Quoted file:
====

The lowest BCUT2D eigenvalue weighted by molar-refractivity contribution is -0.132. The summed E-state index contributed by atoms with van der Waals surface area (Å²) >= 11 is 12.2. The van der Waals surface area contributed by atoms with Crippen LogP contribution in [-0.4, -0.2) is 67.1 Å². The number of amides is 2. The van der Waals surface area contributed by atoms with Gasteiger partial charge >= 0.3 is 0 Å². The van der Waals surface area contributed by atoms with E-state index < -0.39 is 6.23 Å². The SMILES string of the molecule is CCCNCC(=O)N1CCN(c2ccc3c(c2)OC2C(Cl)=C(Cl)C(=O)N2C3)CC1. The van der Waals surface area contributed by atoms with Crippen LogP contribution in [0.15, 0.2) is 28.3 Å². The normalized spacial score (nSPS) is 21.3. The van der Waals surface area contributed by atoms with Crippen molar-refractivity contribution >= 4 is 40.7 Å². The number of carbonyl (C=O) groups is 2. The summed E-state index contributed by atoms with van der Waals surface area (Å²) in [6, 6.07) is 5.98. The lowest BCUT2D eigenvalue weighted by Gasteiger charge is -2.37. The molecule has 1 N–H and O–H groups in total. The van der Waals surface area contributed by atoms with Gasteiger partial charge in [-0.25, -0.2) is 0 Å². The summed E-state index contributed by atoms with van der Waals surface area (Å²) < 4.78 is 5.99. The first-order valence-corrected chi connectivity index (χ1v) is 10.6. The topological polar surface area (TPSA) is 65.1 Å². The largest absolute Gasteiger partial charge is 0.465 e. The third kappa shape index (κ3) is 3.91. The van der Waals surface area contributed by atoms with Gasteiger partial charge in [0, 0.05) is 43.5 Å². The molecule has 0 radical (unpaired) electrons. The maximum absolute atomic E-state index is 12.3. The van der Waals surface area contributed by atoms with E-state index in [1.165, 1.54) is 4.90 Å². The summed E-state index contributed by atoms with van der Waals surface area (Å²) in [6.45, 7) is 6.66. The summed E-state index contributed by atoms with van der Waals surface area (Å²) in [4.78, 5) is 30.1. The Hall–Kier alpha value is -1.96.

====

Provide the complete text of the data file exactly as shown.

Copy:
The lowest BCUT2D eigenvalue weighted by molar-refractivity contribution is -0.132. The summed E-state index contributed by atoms with van der Waals surface area (Å²) >= 11 is 12.2. The van der Waals surface area contributed by atoms with Crippen LogP contribution in [-0.4, -0.2) is 67.1 Å². The number of amides is 2. The van der Waals surface area contributed by atoms with Gasteiger partial charge >= 0.3 is 0 Å². The van der Waals surface area contributed by atoms with E-state index < -0.39 is 6.23 Å². The SMILES string of the molecule is CCCNCC(=O)N1CCN(c2ccc3c(c2)OC2C(Cl)=C(Cl)C(=O)N2C3)CC1. The van der Waals surface area contributed by atoms with Crippen LogP contribution in [0.15, 0.2) is 28.3 Å². The normalized spacial score (nSPS) is 21.3. The van der Waals surface area contributed by atoms with Crippen molar-refractivity contribution >= 4 is 40.7 Å². The number of carbonyl (C=O) groups is 2. The summed E-state index contributed by atoms with van der Waals surface area (Å²) in [6, 6.07) is 5.98. The lowest BCUT2D eigenvalue weighted by Gasteiger charge is -2.37. The molecule has 1 N–H and O–H groups in total. The van der Waals surface area contributed by atoms with Gasteiger partial charge in [-0.25, -0.2) is 0 Å². The summed E-state index contributed by atoms with van der Waals surface area (Å²) < 4.78 is 5.99. The first-order valence-corrected chi connectivity index (χ1v) is 10.6. The topological polar surface area (TPSA) is 65.1 Å². The largest absolute Gasteiger partial charge is 0.465 e. The third kappa shape index (κ3) is 3.91. The van der Waals surface area contributed by atoms with Gasteiger partial charge in [0, 0.05) is 43.5 Å². The molecule has 0 radical (unpaired) electrons. The maximum absolute atomic E-state index is 12.3. The van der Waals surface area contributed by atoms with E-state index in [1.165, 1.54) is 4.90 Å². The summed E-state index contributed by atoms with van der Waals surface area (Å²) in [6.45, 7) is 6.66. The summed E-state index contributed by atoms with van der Waals surface area (Å²) in [4.78, 5) is 30.1. The Hall–Kier alpha value is -1.96.